oneway = no
Legal oneway restrictions for a mandatory direction of travel for boats on 水路也可以被标记为单向，for instance when signposted with a seamark or when this is part of legislation。水流方向通常被路径方向定义。当遇到有两个水流方向的地区的特殊案例时，请考虑与oneway=不同的标签，毕竟oneway=描述了法律意义上的通行方向而不是物理意义上的水流方向。
- oneway=reversible - 很少但规律地在两个方向上变化的道路。这个标签可以在如Zh-hans:Conditional restrictions页面上解释的情况使用。
- oneway=alternating - 经常并规律地在两个方向上变化的道路。
This assumes that oneway restrictions do not apply to pedestrians. This in in line with the meaning of common one-way traffic signs, such as sign C, 1a in the Vienna Convention on Road Signs and Signals ("entry is prohibited for all vehicles").
Note that even on a formal highway=footway (with a "footway" traffic sign that in general means that vehicles may not enter, such as D, 5) some vehicles may still enter; for instance when certain types of vehicles (such as bicycles) or certain groups of road users (such as destination traffic) have been exempt from this prohibition by an additional panel. Even in such cases oneway=* may not apply to pedestrians but only to vehicles.
Although unusual, oneway on pedestrian highways (path, footway, track) is possible in some countries. While it is sometimes represented with the disputed tag: oneway:foot=* it has been argued that the tag foot:backward=no should be preferred, as it doesn't suffer from the problems of the former. In the past highway=path + oneway=yes was used by some mappers to mark that pedestrians may move only in one direction, these situations should be corrected, as oneway in OSM only applies to vehicles. Furthermore a highway=path may be open to others road users such as cyclists.
Not all current usage reflects the above theory. For example, in late 2021 highway=path+oneway=* used on 32000 (out of total 72000) objects, oneway:foot=yes on 550 (out of 2200 total oneway:foot=* objects, mainly used as "oneway=yes+oneway:foot=no") and foot:backward=no on 110 (out of total 260), showing that some mappers consider oneway=* valid for all kinds of movement, including foot. On the other hand, there is a massive number of one-way streets tagged only with oneway=yes which are bidirectional for pedestrians. Data consumers could follow the vehicle-only theory in most cases but pay special attention and possibly deviate from that theory if oneway:foot=* is present or if oneway=* is set on a footway. Of course, data consumers may always decide to interpret tags however they deem suitable.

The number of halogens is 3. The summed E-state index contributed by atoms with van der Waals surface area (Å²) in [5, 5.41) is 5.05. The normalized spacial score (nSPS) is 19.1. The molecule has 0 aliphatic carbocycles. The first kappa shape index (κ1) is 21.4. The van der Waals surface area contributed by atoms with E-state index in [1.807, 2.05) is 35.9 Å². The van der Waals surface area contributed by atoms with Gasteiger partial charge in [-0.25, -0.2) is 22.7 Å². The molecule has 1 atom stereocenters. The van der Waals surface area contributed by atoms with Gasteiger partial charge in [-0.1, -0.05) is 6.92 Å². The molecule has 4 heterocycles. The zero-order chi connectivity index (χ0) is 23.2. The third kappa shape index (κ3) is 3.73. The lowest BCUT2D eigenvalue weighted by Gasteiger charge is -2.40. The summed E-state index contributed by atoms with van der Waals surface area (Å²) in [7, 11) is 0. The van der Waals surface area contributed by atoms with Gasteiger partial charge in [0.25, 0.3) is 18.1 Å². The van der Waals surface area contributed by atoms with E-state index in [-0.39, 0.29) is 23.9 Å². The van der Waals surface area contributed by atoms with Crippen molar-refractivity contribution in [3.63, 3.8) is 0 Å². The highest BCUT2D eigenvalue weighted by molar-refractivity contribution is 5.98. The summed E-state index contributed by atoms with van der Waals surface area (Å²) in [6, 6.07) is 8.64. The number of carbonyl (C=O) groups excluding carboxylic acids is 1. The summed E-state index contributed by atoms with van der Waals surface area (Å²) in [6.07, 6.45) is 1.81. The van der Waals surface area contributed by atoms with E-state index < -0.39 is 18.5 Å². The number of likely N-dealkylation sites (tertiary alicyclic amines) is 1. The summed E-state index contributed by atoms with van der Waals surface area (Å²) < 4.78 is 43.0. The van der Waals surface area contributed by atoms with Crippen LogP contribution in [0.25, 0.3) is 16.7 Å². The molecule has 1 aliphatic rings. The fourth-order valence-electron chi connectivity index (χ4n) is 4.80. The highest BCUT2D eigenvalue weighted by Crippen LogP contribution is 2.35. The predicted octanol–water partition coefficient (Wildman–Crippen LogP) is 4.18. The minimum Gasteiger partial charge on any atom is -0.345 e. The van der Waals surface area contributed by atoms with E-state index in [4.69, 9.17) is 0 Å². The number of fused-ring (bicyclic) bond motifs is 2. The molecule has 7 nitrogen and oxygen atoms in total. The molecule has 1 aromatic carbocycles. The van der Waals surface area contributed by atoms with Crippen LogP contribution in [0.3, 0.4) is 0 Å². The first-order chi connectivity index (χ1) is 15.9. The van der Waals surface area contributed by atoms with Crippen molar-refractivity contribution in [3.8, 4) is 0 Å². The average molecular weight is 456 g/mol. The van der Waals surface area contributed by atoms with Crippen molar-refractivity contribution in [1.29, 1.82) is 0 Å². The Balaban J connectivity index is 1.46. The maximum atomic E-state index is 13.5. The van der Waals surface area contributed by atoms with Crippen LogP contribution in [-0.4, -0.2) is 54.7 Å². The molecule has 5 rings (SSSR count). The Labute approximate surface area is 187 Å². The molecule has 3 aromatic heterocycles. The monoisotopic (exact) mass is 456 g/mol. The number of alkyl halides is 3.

Cases of oneway pedestrian traffic includes some hiking trails - some permanently, some during the high season crowding, border crossing, exit-only passages and more. Mandatory oneway traffic for pedestrians also has been used as a measure for social distancing against COVID-19.
The following table lists country-specific information needed for correct interpretation of oneway tags.
|Country||Country-specific implications of oneway tags|
|Netherlands||Oneway restrictions apply not just to vehicles, but to "voertuigen, ruiters en geleiders van rij- of trekdieren of vee". In OSM context, this e.g. means oneway=yes implies not just vehicle:backward=no but also horse:backward=no (unless oneway:horse=no).|
|United Kingdom||Oneway restrictions also apply to horse riders. In OSM context, this e.g. means oneway=yes implies not just vehicle:backward=no but also horse:backward=no (unless oneway:horse=no).|